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U.S. Senate panel announces October 12 Supreme Court confirmation hearing

WASHINGTON (Reuters) - The U.S. Senate Judiciary Committee announced on Monday that it would open a confirmation hearing for President Donald Trump’s Supreme Court nominee, Amy Coney Barrett, on Oct. 12, making clear that an outbreak of COVID-19 will not interfere with the schedule.

FILE PHOTO: Judge Amy Coney Barrett meets with United States Sen. Josh Hawley (R-MO.), not pictured, at the United States Capitol Building in Washington, D.C., U.S., October 1, 2020. Demetrius Freeman/Pool via REUTERS/File Photo

Republican Senator Lindsey Graham, the committee’s chairman, announced that the hearing would start at 9 a.m. EDT (1300 GMT) on Oct 12.

Opening the Senate on Monday, Republican Majority Leader Mitch McConnell said the hearing would be in a hybrid format - with some members connecting remotely - because of the coronavirus.

“We are going ahead with the full, thorough and timely confirmation process that Judge Barrett and the court deserve,” McConnell said.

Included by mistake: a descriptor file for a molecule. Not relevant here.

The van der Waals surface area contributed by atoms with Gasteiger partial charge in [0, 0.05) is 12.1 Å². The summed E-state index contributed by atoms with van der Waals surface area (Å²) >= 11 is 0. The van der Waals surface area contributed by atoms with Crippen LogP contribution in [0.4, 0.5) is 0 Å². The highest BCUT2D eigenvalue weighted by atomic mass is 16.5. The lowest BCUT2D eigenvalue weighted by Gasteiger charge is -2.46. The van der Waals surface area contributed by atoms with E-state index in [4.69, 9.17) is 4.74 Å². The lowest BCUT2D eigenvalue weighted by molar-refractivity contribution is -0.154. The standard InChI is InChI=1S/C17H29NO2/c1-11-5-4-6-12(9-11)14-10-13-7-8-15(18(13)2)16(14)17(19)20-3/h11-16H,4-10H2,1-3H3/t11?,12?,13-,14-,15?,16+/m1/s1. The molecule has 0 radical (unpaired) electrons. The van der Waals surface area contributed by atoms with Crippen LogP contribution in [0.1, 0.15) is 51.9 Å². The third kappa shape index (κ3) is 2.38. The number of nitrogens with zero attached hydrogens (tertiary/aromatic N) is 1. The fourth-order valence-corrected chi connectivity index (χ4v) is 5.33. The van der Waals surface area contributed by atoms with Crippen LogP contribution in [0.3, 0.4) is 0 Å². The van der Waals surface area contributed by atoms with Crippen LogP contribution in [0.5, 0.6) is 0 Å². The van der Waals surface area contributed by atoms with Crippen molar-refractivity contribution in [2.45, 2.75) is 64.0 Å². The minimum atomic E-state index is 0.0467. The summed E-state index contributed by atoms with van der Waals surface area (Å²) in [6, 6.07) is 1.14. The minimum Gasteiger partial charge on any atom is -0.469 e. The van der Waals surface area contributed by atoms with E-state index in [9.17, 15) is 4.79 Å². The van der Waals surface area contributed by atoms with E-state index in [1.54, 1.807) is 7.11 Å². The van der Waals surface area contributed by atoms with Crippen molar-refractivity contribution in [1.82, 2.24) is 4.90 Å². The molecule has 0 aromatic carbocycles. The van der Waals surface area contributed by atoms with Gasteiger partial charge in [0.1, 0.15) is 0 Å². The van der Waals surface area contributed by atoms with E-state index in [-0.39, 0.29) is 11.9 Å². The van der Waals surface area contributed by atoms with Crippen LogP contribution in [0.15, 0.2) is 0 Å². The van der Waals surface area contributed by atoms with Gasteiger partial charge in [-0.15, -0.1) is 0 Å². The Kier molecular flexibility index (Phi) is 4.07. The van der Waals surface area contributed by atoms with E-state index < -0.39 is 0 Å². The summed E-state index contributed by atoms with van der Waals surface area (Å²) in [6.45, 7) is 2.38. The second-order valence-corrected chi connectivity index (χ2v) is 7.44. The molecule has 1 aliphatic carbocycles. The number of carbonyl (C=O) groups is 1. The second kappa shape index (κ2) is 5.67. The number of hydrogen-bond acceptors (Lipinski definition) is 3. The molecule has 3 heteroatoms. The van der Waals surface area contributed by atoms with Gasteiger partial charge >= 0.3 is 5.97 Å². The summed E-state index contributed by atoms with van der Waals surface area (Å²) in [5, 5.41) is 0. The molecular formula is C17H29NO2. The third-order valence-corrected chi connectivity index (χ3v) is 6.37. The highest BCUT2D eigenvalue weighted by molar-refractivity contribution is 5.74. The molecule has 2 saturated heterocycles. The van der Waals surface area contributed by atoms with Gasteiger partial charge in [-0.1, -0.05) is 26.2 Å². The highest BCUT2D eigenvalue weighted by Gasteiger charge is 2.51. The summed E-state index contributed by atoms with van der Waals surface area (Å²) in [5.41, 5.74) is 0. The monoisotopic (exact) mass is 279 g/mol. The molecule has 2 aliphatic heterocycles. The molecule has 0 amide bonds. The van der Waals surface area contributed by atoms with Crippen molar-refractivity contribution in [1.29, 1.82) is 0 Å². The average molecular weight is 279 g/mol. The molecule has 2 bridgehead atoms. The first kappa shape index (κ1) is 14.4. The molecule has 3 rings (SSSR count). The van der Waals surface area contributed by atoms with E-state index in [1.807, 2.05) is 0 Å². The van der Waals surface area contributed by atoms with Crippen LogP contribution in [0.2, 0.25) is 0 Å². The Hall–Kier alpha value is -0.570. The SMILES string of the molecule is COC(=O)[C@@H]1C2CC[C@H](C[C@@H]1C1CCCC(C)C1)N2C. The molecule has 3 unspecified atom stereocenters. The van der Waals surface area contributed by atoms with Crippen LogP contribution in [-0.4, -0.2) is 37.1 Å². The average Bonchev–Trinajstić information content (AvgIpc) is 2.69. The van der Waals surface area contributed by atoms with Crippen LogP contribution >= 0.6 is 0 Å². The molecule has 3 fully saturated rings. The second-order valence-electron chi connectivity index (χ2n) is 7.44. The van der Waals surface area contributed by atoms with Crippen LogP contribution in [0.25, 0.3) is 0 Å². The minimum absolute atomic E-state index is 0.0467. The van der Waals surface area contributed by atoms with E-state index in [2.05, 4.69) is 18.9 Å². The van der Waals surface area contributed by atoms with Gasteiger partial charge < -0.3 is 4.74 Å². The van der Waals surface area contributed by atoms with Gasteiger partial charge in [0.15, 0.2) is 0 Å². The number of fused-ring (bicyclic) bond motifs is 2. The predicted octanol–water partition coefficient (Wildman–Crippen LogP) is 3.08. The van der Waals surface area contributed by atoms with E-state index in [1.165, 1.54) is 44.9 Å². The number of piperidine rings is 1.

Two committee members, Republicans Thom Tillis and Mike Lee, tested positive for COVID-19 in recent days. Both were at the White House on Sept. 26 when Trump introduced Barrett as his nominee to replace Supreme Court Justice Ruth Bader Ginsburg, who died last month.

Other attendees at that event - many of whom did not wear protective face coverings - have also tested positive.

Trump was taken to Walter Reed National Military Medical Center near Washington on Friday hours after he announced he had been diagnosed with COVID-19. Trump was due to return to the White House on Monday.

McConnell also said the Senate would adjourn for two weeks.

Despite the objections of Democrats, who want to wait for the results of the Nov. 3 election before the nomination of a new Supreme Court justice, Republicans have been working to confirm Ginsburg’s replacement before voters go to the polls.

After McConnell spoke, Democratic Senator Tim Kaine said the Senate should be debating legislation to help Americans struggling with the coronavirus. Millions of Americans have lost their jobs and more than 200,000 have died during the pandemic.

Reporting by Patricia Zengerle in Washington; Editing by Matthew Lewis